Home Arts & Life Get to know the frontman of The Animal Warfare Act

Get to know the frontman of The Animal Warfare Act

by William Lofsky

How Yukon native Manus Hopkins got into metal, and why he’s at Ryerson studying journalism

Manus Hopkins performing at Greasefest in Whitehorse, Yukon in August. (Courtesy of Manus Hopkins)

Manus Hopkins, the frontman, and screamer, of The Animal Warfare Act, has been releasing music alongside his bandmates since 2018. 

Hopkins began playing music in his early childhood through classical piano, and by the age of 15 joined his first metal band and started playing gigs in his local town of Whitehorse, Yukon. 

Hopkins never had a passion for school, but his parents were always very adamant that he go to university, so he decided to pursue journalism to write for music publications and not turn his passion into a chore. 

“My thought process was like, I wanna be a professional musician, but if I don’t make it, I’ll still be working in the music industry and still be part of that world,” says Hopkins. 

At one-time an altar boy, Hopkins got into metal as an act of rebellion against organized religion. 

“It’s funny meeting people as a guy in a metal band and telling them I used to be an altar boy, but it’s true!” says Hopkins. “When I think back to childhood, what I remember most is that all I wanted was to play guitar and I didn’t really care about anything else.” 

On Sept. 18, The Animal Warfare Act released its third album, The Doomsday Tapes, an eight-track-long home-recorded, experimental black metal project. Hopkins says he’s not sure why, but most of the songs he was writing when working on the album were about the world ending because of humanity’s shortcomings, so the title stuck. 

The album sounds very DIY, as intended, and brings the listener through classic underground mosh pit nostalgia. It includes dissonant records such as the nine-minute-long, “Unnatural Progression,” the fast, heavy show-stopper “Glory Be to the Bomb,” an organ interlude on “Ophiolatry,” and a more commercial-sounding hard rock instrumental track called “Con Fuoco.”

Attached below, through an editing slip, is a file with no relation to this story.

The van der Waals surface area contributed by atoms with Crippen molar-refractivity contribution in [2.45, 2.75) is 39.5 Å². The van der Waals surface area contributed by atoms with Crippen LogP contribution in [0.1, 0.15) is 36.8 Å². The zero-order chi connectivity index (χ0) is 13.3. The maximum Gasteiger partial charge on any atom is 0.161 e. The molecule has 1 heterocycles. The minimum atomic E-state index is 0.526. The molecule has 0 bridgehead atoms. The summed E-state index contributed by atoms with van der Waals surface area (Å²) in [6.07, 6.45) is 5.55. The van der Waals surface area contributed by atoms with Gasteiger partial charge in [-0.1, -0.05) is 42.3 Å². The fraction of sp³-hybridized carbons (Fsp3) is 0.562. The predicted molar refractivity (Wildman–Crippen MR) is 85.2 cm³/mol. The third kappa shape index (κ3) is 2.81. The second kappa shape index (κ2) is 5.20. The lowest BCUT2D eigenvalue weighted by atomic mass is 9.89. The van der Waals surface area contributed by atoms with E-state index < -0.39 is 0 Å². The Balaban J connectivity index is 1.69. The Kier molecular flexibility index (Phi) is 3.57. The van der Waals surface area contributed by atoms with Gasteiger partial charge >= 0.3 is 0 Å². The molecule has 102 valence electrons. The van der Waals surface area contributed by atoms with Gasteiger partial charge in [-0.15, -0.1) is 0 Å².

Hopkins says his brother Cormac, the drummer in his group, helped bring the best out of his album. 

“Having my brother there to flesh out the songs made the album a lot better—he does things with the drums that I wouldn’t even think of,” said Hopkins. “Without that, I think the songs would’ve actually been pretty basic and he brought to the table a lot of what makes them unique.” 

While some might think living in Yukon would be a disadvantage entering the music industry, Hopkins believes that it’s given him opportunities that we would not have had elsewhere. 

 “Toronto is just so competitive, dude,” said Hopkins. “But I’ve been lucky to be gigging pretty regularly since I was a teenager, and in the past few years I’ve also been organizing shows that are actually successful which is really cool.”

Hopkins, now in his fourth year at Ryerson, would love to pursue music full time, and regardless of what happens he will always be creating new material. 

For more information on upcoming music videos and releases follow The Animal Warfare Act on Instagram

This article may have been created with the use of AI software such as Google Docs, Grammarly, and/or Otter.ai for transcription.

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